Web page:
(from the back cover)
Hannah cannot move on. She pines for Jacob, the boy who saved her life when she drowned, bringing her back from the brink of death by breathing life into her. But Jacob is gone now, buried.

Levi's love for Hannah burns just as strong. But he knows how much Hannah loved his brother Jacob. He also knows the troubling event that took Jacob out of their lives. And he lives with that lie every day.

So when a stranger named Akiva comes to their community, he carries with him two secrets that will change their lives forever: he is in fact Jacob, whom Hannah had lost. And he is now a vampire.

When passions stir and secrets are revealed, Hannah must choose between light and dark, between the one she has always loved and the new possibility of love. But it's more than a choice of passion; it's a decision that will determine the fate of her soul.

Like tripping over a buggy wheel in the moonlight, and landing in comforting arms -- next to an open grave.
In other words, this novel was not about how awesome it is "to be Amish and in love", nor did it glamorize/romanticize the Amish lifestyle like so many of those Amish books I detest. (I didn't say "all". No need to send me nasty mail.) This was a dark, well-crafted story about complex relationships, the dangers of tamping down questions of legalism, the long-lasting effects of grief, the costs of deception, the risks of awakening passion too soon, the definition of true love, and... the transformation of a rebellious Amish kid into a vampire.

Um, well, it's an Amish book, duh. And, as a rule, I don't read Amish. (and, as a 2nd rule, I am a habitual rule-breaker.)

A well-written, engaging novel, Forsaken adds a fresh bite of originality and quality plot craft into the over-weaning and somewhat oxymoronic market we know as "Christian Amish Fiction." Leanna Ellis has written a sensual, dark tale that will shock many diehard fans of this subgenre and, at the same time, draw skeptics (like me) toward it through her passionate and sensory prose.

Plain Fear: Forsaken is creepy and edgy, and Amish and sexy. (sexy? Yep, sexy. Don't believe me? Well, read it for yourself.)

"No, there is too much. Let me sum up."
I'm not going to lie and tell you that I'm rushing to fill my Amazon cart with a buggy-full of bonnet books, but this novel was a unique, enthralling read. And, although I'm a little shocked to admit it, I read it, I liked it, and (gasp!) I highly recommend it.

My rating:

Sunday, August 21, 2011

Golden Oldies: The Kensington Chronicles by Lori Wick

The Kensington Chronicles, by prolific author Lori Wick, are my most frequent escapist re-reads. In the middle of winter (or fall, or spring, or summer) when I'm sick and miserable and feeling ugly and gross, these are the books to which I turn. They brighten my heart with dashing, but faulted leading men (okay, Brandon isn't all that faulted, but he is yummy), strong, but faulted young women (okay, they aren't all that faulted, but they have heart), adventure, romance, and redemption (yep. everyone we care about comes to Jesus. I'd call that a spoiler, but that was the way it was across the board in this genre when these books were new!) And when I most need it, these novels provide me with the feel-good sighs of visiting a fairytale-like depiction of Medieval (Book 4, but chronologically book 1) and Regency (Books 1, 2, & 3) England.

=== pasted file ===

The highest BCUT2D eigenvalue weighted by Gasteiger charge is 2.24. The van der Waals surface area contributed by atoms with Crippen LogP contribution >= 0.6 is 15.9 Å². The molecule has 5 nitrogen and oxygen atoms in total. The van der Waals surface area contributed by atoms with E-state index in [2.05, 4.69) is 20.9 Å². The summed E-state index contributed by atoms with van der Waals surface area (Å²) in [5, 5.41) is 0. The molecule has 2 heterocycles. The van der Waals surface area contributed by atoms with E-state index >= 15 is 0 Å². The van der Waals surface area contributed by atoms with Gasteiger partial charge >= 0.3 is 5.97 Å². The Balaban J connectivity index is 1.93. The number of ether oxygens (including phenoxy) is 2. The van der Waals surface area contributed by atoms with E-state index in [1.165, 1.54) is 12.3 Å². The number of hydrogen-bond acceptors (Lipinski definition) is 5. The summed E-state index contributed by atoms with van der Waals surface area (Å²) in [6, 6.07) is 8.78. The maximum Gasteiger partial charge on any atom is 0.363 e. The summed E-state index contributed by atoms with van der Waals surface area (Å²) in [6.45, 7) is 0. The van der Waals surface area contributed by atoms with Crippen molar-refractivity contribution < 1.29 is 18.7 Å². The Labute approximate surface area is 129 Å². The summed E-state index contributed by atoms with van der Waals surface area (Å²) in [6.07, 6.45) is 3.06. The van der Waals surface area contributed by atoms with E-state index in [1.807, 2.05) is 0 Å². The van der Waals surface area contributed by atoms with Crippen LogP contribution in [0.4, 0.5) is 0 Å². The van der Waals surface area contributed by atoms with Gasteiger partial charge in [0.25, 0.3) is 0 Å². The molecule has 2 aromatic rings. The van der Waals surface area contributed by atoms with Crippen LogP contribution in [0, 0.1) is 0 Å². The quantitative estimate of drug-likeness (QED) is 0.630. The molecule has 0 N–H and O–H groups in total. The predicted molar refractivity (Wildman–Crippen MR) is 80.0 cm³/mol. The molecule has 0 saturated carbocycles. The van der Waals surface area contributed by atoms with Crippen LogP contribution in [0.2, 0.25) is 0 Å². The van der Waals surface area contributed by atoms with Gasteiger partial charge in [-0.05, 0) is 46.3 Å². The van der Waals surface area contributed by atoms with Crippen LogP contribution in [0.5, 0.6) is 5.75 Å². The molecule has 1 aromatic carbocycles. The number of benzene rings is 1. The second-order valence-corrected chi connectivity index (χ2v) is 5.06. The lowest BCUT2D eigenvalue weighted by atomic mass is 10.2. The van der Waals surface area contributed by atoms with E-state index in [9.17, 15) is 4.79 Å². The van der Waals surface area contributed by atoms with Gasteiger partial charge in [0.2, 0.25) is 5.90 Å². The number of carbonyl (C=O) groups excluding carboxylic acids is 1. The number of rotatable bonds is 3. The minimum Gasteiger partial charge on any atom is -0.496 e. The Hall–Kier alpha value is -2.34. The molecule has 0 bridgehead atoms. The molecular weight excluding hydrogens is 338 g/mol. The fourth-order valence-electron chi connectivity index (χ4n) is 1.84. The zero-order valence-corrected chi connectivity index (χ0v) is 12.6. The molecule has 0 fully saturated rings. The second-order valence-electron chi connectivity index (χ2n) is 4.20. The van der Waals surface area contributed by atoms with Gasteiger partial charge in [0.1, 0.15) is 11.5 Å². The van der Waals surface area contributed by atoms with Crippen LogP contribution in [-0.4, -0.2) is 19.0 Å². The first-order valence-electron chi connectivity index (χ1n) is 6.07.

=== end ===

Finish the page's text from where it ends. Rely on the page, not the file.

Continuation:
Here are the quickie (but somewhat pzazz-lacking) blurbs I found on

The Knight and the Dove: When the King commands Bracken to marry, high spirited Megan is chosen to fulfill the edict. Unskilled in the ways of love, Bracken finds Megan captivating, yet cannot seem to voice his feelings until he almost loses her forever.

The Hawk and the Jewel: Everyone thought little Sunny had perished with Lady Gallagher in storm tossed seas off the Arabian coast, but the beautiful toddler had been found, taken to the palace at Darhabar, and raised as the ruler's own child. Now the emir, Ahmad Khan, is sending her home, and Sunny's uncertain new life is completely in God's hands.

Who Brings Forth the Wind: Tanner Richardson, the volatile Duke of Cambridge, finds his wife with another man. Misinterpreting the situation, he erupts in a rage and throws her and their unborn baby out. Tanner's rage smolders until the night he is shot...